Counting Time – When does it reset?

A recent article in Big Rigs surveyed a number of drivers regarding Fatigue Management. By far the biggest issue seemed to be about having to stop for 7 hours when “I don’t feel tired”.

If the complaints are about the 7 hour rest time, then they must also be about not being able to work more hours. The conclusion must be that if you don’t want to be stuck to the 7 hour compulsory break, you want to work longer hours.

It is a fact that many people don’t realise they are fatigued even when they are. You can work 14 hours and have your 60 minutes of mandated break times and not feel tired, but you are still fatigued. More …….

Remember a person who has been awake for 16-17 hours will be suffering similar effects to someone with a blood alcohol content of 0.05. If you have gotten up, driven to work and then commenced your 14 hours work time, had an extra hour for breaks, you would be in this range.

The options for fatigue management are set for good reasons, to reduce fatigue risk for heavy vehicle drivers.  Last year there were 205 heavy vehicle driver fatalities.  Reducing the risk requires you to think about your overall work time. The reset period for all fatigue management options is 24 hours from your last major break. To put it simply, when you begin a 12 hour (Standard hours) or 14 hour (BFM) shift, you cannot start the next until at least 24 hours later. If you start work at 7am and work your 12 or 14 hours, you can’t start your next shift until 7am the following day. Under BFM this means your rest breaks are 10 hours including your mandatory 15 minute breaks and the 7 hour compulsory break.

The same thing applies under Standard hours. you are required to take 5 hours as short breaks or rest time and a seven hour continuous rest break or 12 hours work, 12 hours non work

Looking at it another way, under BFM you have 17 hours to complete your 14 hours of work before the 7 hour break is required. For example;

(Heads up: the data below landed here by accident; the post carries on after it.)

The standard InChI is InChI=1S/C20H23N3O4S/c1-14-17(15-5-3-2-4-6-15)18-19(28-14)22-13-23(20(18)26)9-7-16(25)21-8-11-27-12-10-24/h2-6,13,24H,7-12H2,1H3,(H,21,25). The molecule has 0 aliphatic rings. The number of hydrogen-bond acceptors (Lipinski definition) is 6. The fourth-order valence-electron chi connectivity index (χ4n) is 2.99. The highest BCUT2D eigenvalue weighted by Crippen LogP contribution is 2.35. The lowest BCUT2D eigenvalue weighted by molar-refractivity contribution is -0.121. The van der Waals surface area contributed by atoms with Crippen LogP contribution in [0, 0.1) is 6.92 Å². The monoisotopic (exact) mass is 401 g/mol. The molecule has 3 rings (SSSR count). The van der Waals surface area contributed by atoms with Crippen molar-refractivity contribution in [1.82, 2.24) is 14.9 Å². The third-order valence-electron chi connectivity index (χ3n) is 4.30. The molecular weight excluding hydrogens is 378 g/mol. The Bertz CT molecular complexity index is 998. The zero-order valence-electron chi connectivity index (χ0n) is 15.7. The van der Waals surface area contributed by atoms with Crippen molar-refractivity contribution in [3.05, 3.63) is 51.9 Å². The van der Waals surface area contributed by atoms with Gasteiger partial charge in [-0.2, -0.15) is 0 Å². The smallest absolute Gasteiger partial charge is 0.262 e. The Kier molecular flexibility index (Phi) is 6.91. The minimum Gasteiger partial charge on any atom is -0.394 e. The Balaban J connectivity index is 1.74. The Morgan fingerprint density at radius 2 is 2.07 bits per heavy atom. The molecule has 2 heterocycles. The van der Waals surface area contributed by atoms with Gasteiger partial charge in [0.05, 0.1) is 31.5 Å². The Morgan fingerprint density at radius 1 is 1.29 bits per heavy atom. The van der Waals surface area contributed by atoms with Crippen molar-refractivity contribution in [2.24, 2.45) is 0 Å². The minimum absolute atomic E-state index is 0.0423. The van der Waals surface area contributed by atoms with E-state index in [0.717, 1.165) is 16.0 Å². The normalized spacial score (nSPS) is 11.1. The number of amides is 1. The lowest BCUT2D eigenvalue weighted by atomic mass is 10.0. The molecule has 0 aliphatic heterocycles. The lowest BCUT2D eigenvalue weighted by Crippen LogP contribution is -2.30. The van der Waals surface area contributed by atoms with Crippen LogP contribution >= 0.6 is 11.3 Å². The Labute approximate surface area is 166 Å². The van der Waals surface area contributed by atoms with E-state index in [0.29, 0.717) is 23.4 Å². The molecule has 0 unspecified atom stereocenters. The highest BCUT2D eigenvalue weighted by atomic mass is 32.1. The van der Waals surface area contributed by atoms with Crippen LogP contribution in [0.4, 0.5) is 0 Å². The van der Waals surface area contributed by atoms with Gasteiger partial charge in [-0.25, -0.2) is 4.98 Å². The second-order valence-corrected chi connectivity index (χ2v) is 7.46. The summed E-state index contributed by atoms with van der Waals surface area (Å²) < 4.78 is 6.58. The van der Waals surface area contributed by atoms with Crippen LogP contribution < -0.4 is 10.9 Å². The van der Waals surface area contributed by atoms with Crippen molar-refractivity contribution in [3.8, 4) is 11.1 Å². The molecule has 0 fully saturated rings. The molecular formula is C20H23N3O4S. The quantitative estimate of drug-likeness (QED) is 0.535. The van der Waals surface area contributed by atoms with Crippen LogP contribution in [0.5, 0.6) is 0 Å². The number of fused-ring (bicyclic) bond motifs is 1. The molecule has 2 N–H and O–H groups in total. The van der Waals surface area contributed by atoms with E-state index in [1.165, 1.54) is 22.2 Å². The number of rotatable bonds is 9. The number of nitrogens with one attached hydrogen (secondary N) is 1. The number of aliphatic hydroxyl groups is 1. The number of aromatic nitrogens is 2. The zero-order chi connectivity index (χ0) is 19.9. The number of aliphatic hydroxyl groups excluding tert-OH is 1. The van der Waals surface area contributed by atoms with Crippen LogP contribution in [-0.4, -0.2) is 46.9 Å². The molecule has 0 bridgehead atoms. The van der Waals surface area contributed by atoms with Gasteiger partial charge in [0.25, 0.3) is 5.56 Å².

Sam starts work at 5 am and drives until 12 n. He then has to wait 2 1/2 hours to be loaded for a return journey. He has already taken his first required 15 minute break after 6 hours driving and now takes the next 2 ½ hours as rest time. Traffic is heavy so he arrives back at the depot and finishes work at 10 pm after taking another required 15 minute break. Because he had a long rest break in the middle of the day he does not feel tired. However, because he has driven the maximum hours allowable under BFM he cannot drive again until 5 am the next day and therefore must take the 7 hour break. As we have said, once you reach your maximum driving hours your rest time is a total of 10 hours including your mandated rest times and the 7 hour continuous break and it’s up to you on how you manage this time.

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5 years ago

How many of the 205 heavy vehicle fatalities that are quoted were the truck drivers fault and fatigue related

Russell Wattie
1 year ago

The problem with the 7 hour break is not wanting to work more hours in a 24 hour period, I prefer to have a 5 hour break as I generally wake up after 4 hours sleep, then have a 3 or 4 hour nap in the afternoon.
The mandatory 7 hour break doesn’t allow me to manage my fatigue the way I need to.
Still happy to only work 12 or 14 hrs, but in a way that truly allows for fatigue management, not paperwork compliance